Featured Linguist!

Jost Gippert: Our Featured Linguist!

"Buenos dias", "buenas noches" -- this was the first words in a foreign language I heard in my life, as a three-year old boy growing up in developing post-war Western Germany, where the first gastarbeiters had arrived from Spain. Fascinated by the strange sounds, I tried to get to know some more languages, the only opportunity being TV courses of English and French -- there was no foreign language education for pre-teen school children in Germany yet in those days. Read more



Donate Now | Visit the Fund Drive Homepage

Amount Raised:

$34674

Still Needed:

$40326

Can anyone overtake Syntax in the Subfield Challenge ?

Grad School Challenge Leader: University of Washington


Publishing Partner: Cambridge University Press CUP Extra Publisher Login
amazon logo
More Info


New from Oxford University Press!

ad

What is English? And Why Should We Care?

By: Tim William Machan

To find some answers Tim Machan explores the language's present and past, and looks ahead to its futures among the one and a half billion people who speak it. His search is fascinating and important, for definitions of English have influenced education and law in many countries and helped shape the identities of those who live in them.


New from Cambridge University Press!

ad

Medical Writing in Early Modern English

Edited by Irma Taavitsainen and Paivi Pahta

This volume provides a new perspective on the evolution of the special language of medicine, based on the electronic corpus of Early Modern English Medical Texts, containing over two million words of medical writing from 1500 to 1700.


Academic Paper


Title: Assamese
Author: Shakuntala Mahanta
Email: click here to access email
Institution: Indian Institute of Technology Guwahati
Linguistic Field: Language Documentation
Subject Language: Assamese
Abstract: The variety described here is representative of colloquial Assamese spoken in the eastern districts of Assam. Assam is a North-Eastern state of India, therefore Assamese and creoles of Assamese like Nagamese are spoken in the different North-Eastern states of Nagaland, Arunachal Pradesh, Meghalaya, and also the neighbouring country of Bhutan. Approximately 15 million people speak Assamese in India (see Ethnologue, Gordon 2005, which lists 15,374,000 speakers including those in Bhutan and Bangladesh). In the pre-British era (until 1826), the kingdom of Assam was ruled by Ahom kings and the then capital was based in the Eastern district of Sibsagar and later in Jorhat. American missionaries established the first printing press in Sibsagar and in the year 1846 published a monthly periodical Arunodoi using the variety spoken in and around Sibsagar as the point of departure. This is the immediate reason which led to the acceptance of the formal variety spoken in eastern Assam (which roughly comprises of all the districts of Upper Assam). Having said that, the language spoken in these regions of Assam also show a certain degree of variation from the written form of the ‘standard’ language. As against the relative homogeneity of the variety spoken in eastern Assam, variation is considerable in certain other districts which would constitute the western part of Assam, comprising of the district of Kamrup up to Goalpara and Dhubri (see also Kakati 1962 and Grierson 1968). In contemporary Assam, for the purposes of mass media and communication, a certain neutral blend of eastern Assamese, without too many distinctive eastern features, like /ɹ/ deletion, which is a robust phenomenon in the eastern varieties, is still considered to be the norm. The lexis of Assamese is mainly Indo-Aryan, but it also has a sizeable amount of lexical items related to Bodo among other Tibeto-Burman languages (Kakati 1962), and there are a substantial number of items borrowed from Hindi, English and Bengali in recent times.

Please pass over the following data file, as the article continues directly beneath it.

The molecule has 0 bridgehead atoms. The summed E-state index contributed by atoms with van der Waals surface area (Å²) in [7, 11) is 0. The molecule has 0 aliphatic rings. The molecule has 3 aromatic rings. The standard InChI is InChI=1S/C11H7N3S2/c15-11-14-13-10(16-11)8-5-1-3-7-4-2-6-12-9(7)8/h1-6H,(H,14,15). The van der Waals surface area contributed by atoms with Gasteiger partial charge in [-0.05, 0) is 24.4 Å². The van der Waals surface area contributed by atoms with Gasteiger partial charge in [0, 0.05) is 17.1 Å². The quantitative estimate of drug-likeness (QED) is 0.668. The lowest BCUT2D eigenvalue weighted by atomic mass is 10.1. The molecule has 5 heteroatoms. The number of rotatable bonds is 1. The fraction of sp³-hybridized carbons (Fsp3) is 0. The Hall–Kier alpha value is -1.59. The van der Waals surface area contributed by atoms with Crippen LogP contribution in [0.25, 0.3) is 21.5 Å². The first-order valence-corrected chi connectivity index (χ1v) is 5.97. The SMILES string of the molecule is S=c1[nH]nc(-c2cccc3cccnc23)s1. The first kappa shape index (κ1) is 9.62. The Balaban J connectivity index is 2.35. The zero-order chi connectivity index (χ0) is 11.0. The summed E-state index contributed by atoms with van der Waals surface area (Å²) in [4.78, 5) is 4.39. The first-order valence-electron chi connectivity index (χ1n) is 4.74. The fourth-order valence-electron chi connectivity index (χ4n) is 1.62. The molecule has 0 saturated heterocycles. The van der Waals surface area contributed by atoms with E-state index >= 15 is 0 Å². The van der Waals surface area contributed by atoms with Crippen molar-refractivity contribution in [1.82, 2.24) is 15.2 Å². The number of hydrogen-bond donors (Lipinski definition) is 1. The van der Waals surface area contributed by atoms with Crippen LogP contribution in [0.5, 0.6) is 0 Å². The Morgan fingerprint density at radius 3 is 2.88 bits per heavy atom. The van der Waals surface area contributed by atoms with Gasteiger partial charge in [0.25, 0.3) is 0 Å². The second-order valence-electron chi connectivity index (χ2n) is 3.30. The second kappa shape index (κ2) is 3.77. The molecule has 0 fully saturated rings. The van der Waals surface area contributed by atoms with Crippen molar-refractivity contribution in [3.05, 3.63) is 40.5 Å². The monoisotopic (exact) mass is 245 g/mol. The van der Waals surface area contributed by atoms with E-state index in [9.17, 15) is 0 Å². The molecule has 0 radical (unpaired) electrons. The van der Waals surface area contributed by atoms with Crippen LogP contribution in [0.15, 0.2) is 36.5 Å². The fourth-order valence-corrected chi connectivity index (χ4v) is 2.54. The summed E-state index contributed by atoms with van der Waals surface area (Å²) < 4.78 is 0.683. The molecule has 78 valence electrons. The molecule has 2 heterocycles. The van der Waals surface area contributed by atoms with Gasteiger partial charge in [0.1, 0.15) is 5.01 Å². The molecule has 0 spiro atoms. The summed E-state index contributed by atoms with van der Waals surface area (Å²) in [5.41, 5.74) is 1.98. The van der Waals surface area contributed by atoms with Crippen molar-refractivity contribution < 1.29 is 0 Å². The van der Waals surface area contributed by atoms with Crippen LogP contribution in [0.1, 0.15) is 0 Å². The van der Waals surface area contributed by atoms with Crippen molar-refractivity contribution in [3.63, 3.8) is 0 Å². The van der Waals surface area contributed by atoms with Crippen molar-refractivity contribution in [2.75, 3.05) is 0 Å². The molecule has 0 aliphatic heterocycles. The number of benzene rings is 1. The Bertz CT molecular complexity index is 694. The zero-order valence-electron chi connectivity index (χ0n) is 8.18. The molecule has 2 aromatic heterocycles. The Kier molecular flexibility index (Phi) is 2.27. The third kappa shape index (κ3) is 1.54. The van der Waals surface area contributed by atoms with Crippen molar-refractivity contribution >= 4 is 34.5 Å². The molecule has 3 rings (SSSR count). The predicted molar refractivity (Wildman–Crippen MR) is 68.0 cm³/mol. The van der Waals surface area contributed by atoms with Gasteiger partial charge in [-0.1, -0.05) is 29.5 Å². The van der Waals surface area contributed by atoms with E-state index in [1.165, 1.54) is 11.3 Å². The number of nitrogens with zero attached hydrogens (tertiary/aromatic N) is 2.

CUP at LINGUIST

This article appears in Journal of the International Phonetic Association Vol. 42, Issue 2, which you can read on Cambridge's site or on LINGUIST .



Back
Add a new paper
Return to Academic Papers main page
Return to Directory of Linguists main page